As mentioned in the last post, Ben Graham contributed to the 1933 Senate hearing Investigation of Economic Problems. His letter was titled “Sounder Money and Better Business.”
I read it the other day to see what he had to say. It’s all economy stuff. So you won’t find wise words on investing, markets, or behavior. But if you have an interest in the Great Depression and a grasp the problems plaguing the U.S. at the time, you might find this interesting too.
Here’s Graham’s take on the problem:
…the plan attacks directly the central paradox of the depression, namely, poverty caused by superabundance, by transforming our surplus of commodities from a cause of national disaster into a source of national strength…
General overproduction has been termed a theoretical impossibility, but it has proved also a practical and disastrous actuality. This has been due to the failure of effective purchasing power to keep pace with increasing production…
Under present conditions, when production in general outstrips consumption, the whole economic mechanism is thrown out of gear. Deflation and depression are the only remedies. The adjustment is always painful, sometimes protracted, and in this instance almost fatal.
Graham laid out exactly what it would not do and his five-point plan to stabilize prices, which he believed would eventually boost purchasing power, help businesses, increase hiring, etc, and put the country back on a path toward prosperity.
Herewith is presented a measure designed as a sound and effective means of raising and stabilizing the general price level. Such a development is generally recognized as the most important single requisite for the restoration of prosperity and employment. This plan avoids the chief defects of others, now before the country, in that:
- It does not involve abandoning the gold standard, devaluing the dollar, coining silver at a high price, or issuing unsecured or bond-secured paper money,
- It requires no governmental expenditures, borrowing, or guaranties.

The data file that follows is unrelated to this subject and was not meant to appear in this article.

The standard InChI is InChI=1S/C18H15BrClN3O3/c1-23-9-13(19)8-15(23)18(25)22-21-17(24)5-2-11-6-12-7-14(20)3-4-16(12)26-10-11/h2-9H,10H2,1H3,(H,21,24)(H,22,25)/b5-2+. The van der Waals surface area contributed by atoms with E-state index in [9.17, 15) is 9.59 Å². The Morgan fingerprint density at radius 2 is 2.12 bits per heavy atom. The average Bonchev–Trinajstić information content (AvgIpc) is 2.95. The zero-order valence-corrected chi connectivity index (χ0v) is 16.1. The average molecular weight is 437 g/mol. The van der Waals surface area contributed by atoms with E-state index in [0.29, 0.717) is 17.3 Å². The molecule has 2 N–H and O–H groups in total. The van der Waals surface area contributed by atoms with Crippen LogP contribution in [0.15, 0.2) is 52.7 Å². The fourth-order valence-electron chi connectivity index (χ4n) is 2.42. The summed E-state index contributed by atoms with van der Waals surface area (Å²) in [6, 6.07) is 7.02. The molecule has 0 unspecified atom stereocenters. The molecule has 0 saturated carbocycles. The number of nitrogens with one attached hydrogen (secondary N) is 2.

- It imposes no taxes.
- It involves no changes of any kind in our political or economic system.
The proposed measure, on the other hand, will produce numerous and vital benefits. In ascending order of importance they are as follows:
- It will improve the soundness of our existing currencies.
- It attacks directly the central paradox of the present depression, namely, poverty from superabundance, by transforming our surplus of commodities from a cause of national disaster into a source of national strength.
- It will establish a stable average price level for basic commodities and thus contribute signally to the maintenance of stable and prosperous business.
- It supplies an effective mechanism by which the country’s productive capacity can be utilized for its proper purpose, namely, to raise the standard of living of the American people. There is still a fifth important advantage of special character:
- The plan provides an acceptable method of solving the vexing problem of war debts.
The measure is not intended as a panacea, however. It does not guarantee employment for all, a profit for every business, or a satisfactory price for every product.
I’m not versed enough to guess whether his unique solution would have worked or not. Feel free to judge for yourself – hit the link below to grab the PDF copy and read it.
Ben Graham: Sounder Money and Better Business 1933
- Nudge, Not Sludge – R. Thaler
- Appealing Fictions – M. Housel
- The Skeptics Checklist – Behavioral Value Investor
- The Value Premium: What This Indicator is Telling Us About the Business Cycle – Globe & Mail
- Mean Reversion and the Placebo Effect – Wealth of Common Sense
- Visualizing the Market Capitalizations of the Largest vs. the Smallest Stocks in the S&P 500 – Four Pillar Freedom
- Vanderbilt and the Greatest Corner Never Told – K. Akre
- Famous Speeches and Great Talks Most People Have Never Heard – J. Clear
- Why Competitive Gaming is Starting to Look a Lot Like Professional Sports – The Verge
- How an Ex-Cop Rigged McDonald’s Monopoly Game and Stole Millions – Daily Beast
- Leonardo Da Vinci’s To Do List (Circa 1490) – Open Culture